Why few survive the pancreatic cancer that killed Aretha Franklin
Why is pancreatic cancer STILL so hard to treat? Few survive the ‘silent’ disease that killed Aretha Franklin as most other cancers get MORE treatable
- Aretha Franklin died Thursday August 16 of pancreatic cancer
- The disease kills 80 percent of those diagnosed with it
- Franklin had the much more rare, less aggressive form, a neuroendocrine tumor
- The pancreas is deep in the body so the cancer’s symptoms are hard to feel
- It usually gets diagnosed too late to be cured
Aretha Franklin died today of one of the rarest forms of pancreatic cancer at age 76.
Medical advancements have vastly improved survival rates and time alive for cancers patients in general – but tumors of the pancreas remain some of the toughest to treat.
Only 20 percent of pancreatic cancer patients survive for a year after diagnosis. Just seven percent make it five years.
As other forms become more curable, pancreatic cancer is climbing the ranks of deadliest cancers, reaching number three this year, and set to soon become second only to lung cancer.
The Queen of Soul had surgery, most likely for a pancreatic tumor in 2010, and went on to live for another eight years.
Although hers was the less deadly form, an expert told Daily Mail Online why even a power house performer with every resource at her disposal like Franklin faces such tough odds with pancreatic cancer.
The Queen of Soul, Aretha Franklin, died today at 76 after a years-long battle with pancreatic cancer, which kills 80 percent of people who get diagnosed with the disease
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Franklin had long struggled with her health, including battles with alcoholism that she confessed in her 1999 autobiography.
But pancreatic cancer is one of the cruel diseases that does not seem to distinguish between rock-and-roll lifestyle or none.
Who is struck by pancreatic cancer is largely unpredictable, according to Dr Eric Collisson, a leading University of San Francisco oncologist told Daily Mail Online.
‘In the majority of cases, we really just don’t know,’ he said.
The fact that Franklin was African American meant she was at a slightly elevated risk for any form of pancreatic cancer, which is also associated with obesity, smoking, diabetes and age.
But there are two forms of pancreatic cancer – adenocarcinoma and neuroendocrine – and Franklin had the latter.
Neuroendocrine tumors account for only five percent of all pancreatic cancers. While they are less aggressive, they are also ‘more heterogeneous,’ said Dr Collisson.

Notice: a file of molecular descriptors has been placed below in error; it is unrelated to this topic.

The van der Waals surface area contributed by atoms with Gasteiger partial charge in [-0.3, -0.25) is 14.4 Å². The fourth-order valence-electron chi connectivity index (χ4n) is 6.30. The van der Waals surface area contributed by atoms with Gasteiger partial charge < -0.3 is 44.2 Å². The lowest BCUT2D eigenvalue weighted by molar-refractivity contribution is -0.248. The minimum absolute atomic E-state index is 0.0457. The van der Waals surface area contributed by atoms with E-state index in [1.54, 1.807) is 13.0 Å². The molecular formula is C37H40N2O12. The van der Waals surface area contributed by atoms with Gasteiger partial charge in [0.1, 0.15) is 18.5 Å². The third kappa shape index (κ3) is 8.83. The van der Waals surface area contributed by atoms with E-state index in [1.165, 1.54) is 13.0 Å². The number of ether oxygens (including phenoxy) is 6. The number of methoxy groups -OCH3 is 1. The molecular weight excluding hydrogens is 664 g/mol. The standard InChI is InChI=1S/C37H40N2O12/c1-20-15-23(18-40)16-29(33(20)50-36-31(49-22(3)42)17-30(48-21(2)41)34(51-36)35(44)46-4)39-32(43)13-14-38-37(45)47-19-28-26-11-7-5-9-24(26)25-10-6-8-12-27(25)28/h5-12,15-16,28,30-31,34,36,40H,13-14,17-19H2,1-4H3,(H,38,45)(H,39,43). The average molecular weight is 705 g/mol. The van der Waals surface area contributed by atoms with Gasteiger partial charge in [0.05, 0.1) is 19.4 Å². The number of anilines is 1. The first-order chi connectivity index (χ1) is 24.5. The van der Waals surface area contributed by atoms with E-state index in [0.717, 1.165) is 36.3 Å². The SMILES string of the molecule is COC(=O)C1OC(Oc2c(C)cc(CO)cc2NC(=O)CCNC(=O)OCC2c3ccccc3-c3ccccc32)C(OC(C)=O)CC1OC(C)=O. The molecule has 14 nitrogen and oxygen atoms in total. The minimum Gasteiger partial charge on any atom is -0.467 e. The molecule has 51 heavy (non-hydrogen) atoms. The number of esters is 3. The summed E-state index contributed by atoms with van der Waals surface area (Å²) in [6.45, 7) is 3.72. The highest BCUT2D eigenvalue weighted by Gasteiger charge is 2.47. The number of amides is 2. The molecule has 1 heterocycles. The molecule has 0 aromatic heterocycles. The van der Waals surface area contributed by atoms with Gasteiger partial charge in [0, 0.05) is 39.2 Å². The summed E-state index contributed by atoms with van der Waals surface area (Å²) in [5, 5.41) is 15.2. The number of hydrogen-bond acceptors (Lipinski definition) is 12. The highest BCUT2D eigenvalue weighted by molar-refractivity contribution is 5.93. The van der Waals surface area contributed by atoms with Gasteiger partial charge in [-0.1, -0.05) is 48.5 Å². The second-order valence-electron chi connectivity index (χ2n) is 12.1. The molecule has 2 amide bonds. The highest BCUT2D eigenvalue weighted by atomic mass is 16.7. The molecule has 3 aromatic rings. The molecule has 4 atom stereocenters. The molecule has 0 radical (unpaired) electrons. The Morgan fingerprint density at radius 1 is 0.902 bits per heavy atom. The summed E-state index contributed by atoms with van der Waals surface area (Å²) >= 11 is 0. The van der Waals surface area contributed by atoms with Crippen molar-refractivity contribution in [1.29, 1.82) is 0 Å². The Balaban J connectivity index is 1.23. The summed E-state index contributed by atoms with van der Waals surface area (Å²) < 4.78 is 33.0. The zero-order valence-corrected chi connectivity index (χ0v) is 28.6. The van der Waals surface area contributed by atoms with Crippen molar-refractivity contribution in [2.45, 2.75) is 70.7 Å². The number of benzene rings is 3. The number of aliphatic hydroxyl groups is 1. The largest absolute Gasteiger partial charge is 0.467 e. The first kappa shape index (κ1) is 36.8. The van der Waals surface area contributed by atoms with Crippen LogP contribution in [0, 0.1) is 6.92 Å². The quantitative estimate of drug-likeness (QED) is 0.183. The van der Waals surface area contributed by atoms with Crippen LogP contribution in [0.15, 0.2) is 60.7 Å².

The pancreas (red) sits behind the liver and stomach, in the center of the body cavity, where it is difficult to ‘feel’ symptoms
That means that it is harder to predict who will develop these tumors, and how the cancers will progress.
Franklin’s case falls into the range of ‘what is totally typical,’ Dr Collisson said.
Both neuroendocrine and adenocarcinoma pancreatic caners are ‘serious, but the kinetics are different’ he explained.
Both cancers are ‘serious,’ and often prove deadly because they get caught too late.
‘The pancreas is deep in the body, so it gives very few early warning signs,’ Dr Collisson said.
‘There’s no mammogram for it, and you don’t feel your pancreas in the shower. It’s so deep in the body that a cancer has very few symptoms that cause it to be discovered.’
Sitting behind the liver and stomach, the pancreas is a six-inch lobe very near the center of the body cavity.
‘The job of the pancreas in normal people is to make enzymes that digest your food – especially fatty food – and to make insulin and glucodone, hormones which signal other parts of the body to get ready to digest and process food,’ Dr Collisson explained.
‘So it’s essential to digestion but it is not part of the digestive system.’
This means that a pancreatic tumor won’t necessarily make digestion grind to a halt.
Instead, ‘we usually find these tumors when they block something important in the abdomen, unless we do an abdominal CT for some other reason,’ Dr Collisson said.
Franklin continued to perform when she could, as in this photo from last year, but the cancer itself as well as the drugs to treat it made her weight fall beneath 90 lbs before she died
‘So early detection is lacking.’
Currently, there are not screening tests for pancreatic cancer, but some institutions, including Johns Hopkins University, are working to develop these.
By the time doctors find these cancers, they have usually metastasized and spread to other parts of the body and become much more challenging to treat.
Every year, about 55,440 people are diagnosed with the disease, and most of them do not survive more than a year.
Dr Collisson said that about 80 percent of patients with adenocarcinoma, the more deadly form, already have metastases when they get diagnosed.
‘Neuroendocrine tumors’ like Franklin had, account for maybe one percent and ‘tend to be pretty variable,’ he explained.
‘Some can sit around for literally decades without metastases, not causing any problems, and others start out being good actors and then transform into malevolent tumors.’
Plus, chemotherapy is not very useful against these cancers.
Instead, scientists are looking into other treatments that ‘turn off’ the cancer’s effects on endocrine receptors and tamper with the body’s normal functions.
The latest research used immunotherapy to seemingly ‘cure’ lab animals of pancreatic cancer, according to the researchers’ July 2018 study, but the method is far from being safe or available to humans.
Drugs and the cancer itself can cause dramatic weight loss like Franklin had – dropping to under 90 lbs before her but ultimately they are really treating the symptom more than the cancers and few survive.
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